The Chevron doctrine may be dying according to Justice Neil Gorsuch’s dissent in BNSF Railway Co. v. Loos. Justice Ruth Bader Ginsburg’s 7-2 majority upheld an IRS interpretation of law but ignored Chevron.
The Chevron doctrine requires judicial deference to reasonable agency interpretations of unclear laws. That means judges uphold agency decisions even when they may disagree about the meaning of a law. The U.S. Supreme Court decided Chevron v. NRDC in 1984 and bipartisan litigants cited the decision 81,000 times as of 2018. Even so, every justice had argued for limiting Chevron at least once according to a 2018 study.
Gorsuch said the railroad company would have made a stronger case for deference if the Chevron doctrine was still powerful. Instead, he said the company was reluctant to cite Chevron in its briefs and during oral argument. Gorsuch disagreed with the court’s interpretation of the relevant laws, but not its method. He said it was good that the court gave an independent judicial interpretation of the law “[i]nstead of throwing up [its] hands and letting an interested party—the federal government’s executive branch, no less—dictate an inferior interpretation of the law that may be more the product of politics than a scrupulous reading of the statute.”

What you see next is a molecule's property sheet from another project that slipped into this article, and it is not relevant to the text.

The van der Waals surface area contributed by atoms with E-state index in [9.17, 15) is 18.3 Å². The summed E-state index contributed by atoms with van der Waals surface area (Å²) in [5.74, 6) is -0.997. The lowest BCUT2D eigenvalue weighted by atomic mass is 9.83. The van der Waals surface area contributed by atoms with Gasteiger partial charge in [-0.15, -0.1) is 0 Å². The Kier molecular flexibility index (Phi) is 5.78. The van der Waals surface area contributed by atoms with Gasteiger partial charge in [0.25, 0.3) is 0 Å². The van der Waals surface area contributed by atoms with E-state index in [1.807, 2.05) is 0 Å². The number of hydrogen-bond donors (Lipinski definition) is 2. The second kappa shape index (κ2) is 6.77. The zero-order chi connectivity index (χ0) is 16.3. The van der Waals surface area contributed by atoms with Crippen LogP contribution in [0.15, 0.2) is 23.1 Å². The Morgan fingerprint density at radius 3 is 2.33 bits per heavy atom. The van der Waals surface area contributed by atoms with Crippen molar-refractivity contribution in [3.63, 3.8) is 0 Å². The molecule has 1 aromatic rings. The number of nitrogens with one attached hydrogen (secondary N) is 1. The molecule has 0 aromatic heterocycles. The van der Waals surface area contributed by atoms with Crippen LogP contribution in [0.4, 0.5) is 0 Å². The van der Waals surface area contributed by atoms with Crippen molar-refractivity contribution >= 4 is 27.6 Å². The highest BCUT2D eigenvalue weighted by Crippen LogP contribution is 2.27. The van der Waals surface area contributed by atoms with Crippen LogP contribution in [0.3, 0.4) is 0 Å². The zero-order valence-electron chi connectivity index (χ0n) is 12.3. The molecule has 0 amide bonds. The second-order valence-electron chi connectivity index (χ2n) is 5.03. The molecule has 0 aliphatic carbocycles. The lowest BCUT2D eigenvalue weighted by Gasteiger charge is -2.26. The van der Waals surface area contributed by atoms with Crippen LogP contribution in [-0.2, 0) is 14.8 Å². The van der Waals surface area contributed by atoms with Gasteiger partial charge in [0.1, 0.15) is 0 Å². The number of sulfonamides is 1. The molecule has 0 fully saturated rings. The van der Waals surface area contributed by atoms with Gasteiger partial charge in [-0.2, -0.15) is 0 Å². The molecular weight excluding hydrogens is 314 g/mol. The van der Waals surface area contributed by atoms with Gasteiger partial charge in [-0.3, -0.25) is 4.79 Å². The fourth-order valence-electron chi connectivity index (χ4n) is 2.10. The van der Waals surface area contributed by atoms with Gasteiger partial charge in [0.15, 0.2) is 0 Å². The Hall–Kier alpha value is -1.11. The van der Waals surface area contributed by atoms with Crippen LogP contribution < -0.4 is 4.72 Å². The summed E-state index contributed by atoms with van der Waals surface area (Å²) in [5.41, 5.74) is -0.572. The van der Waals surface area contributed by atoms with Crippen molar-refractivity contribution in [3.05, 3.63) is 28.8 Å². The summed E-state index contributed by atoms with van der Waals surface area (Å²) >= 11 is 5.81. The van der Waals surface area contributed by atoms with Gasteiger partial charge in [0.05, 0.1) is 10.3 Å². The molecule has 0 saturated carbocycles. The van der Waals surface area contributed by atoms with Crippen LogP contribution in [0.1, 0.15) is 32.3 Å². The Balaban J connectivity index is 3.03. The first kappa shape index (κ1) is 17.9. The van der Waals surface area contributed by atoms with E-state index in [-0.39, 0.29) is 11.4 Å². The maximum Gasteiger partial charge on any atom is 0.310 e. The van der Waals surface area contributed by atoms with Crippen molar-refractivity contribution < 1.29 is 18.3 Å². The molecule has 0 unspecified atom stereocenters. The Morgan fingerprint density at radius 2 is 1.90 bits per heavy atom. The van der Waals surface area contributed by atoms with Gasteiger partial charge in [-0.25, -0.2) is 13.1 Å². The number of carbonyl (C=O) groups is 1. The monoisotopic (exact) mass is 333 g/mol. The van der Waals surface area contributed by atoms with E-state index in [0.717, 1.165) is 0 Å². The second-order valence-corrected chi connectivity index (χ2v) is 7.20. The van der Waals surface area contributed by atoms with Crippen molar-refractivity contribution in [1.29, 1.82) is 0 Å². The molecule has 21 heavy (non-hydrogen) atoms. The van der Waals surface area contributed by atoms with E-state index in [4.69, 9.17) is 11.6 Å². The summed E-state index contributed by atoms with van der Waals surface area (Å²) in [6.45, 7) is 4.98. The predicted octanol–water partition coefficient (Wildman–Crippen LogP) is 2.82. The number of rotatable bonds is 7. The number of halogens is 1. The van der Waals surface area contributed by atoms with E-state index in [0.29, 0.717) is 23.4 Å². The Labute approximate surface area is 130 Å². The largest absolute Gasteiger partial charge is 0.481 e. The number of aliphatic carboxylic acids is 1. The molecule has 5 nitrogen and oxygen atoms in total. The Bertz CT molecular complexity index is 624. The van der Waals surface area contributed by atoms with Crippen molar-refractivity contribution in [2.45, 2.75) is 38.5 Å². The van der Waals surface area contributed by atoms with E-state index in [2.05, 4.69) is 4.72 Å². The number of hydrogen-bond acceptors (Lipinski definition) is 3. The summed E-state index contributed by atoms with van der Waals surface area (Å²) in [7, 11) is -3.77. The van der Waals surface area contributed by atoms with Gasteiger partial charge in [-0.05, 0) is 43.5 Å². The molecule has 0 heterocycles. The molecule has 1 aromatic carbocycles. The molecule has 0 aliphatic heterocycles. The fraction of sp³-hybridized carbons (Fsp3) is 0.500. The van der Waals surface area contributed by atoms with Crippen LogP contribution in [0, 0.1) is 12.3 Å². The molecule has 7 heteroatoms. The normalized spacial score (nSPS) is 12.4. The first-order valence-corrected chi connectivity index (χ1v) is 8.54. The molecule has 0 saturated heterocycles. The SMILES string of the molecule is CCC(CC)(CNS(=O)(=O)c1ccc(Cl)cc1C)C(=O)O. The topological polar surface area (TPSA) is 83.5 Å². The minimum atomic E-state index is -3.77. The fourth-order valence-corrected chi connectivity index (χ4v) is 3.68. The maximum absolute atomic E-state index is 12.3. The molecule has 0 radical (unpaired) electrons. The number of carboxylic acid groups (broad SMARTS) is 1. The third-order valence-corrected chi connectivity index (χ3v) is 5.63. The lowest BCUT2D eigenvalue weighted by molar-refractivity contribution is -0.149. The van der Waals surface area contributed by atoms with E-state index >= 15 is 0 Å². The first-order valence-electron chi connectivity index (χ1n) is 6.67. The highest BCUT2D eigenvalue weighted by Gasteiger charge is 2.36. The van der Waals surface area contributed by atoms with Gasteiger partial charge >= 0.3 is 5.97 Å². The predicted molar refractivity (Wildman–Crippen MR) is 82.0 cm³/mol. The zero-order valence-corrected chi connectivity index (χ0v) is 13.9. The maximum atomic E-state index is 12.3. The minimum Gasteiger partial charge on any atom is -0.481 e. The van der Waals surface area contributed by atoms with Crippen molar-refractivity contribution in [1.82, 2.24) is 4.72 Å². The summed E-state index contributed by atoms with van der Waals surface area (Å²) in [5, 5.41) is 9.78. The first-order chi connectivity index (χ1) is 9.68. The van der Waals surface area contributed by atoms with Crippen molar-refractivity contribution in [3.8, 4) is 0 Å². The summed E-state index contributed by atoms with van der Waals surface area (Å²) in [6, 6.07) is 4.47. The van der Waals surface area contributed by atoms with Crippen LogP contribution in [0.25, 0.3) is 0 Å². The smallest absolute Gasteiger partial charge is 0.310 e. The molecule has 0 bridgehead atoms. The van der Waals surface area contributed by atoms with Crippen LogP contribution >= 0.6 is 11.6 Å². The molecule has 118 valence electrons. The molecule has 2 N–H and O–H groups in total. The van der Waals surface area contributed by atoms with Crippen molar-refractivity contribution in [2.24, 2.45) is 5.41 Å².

Read more about the Chevron doctrine and judicial deference here: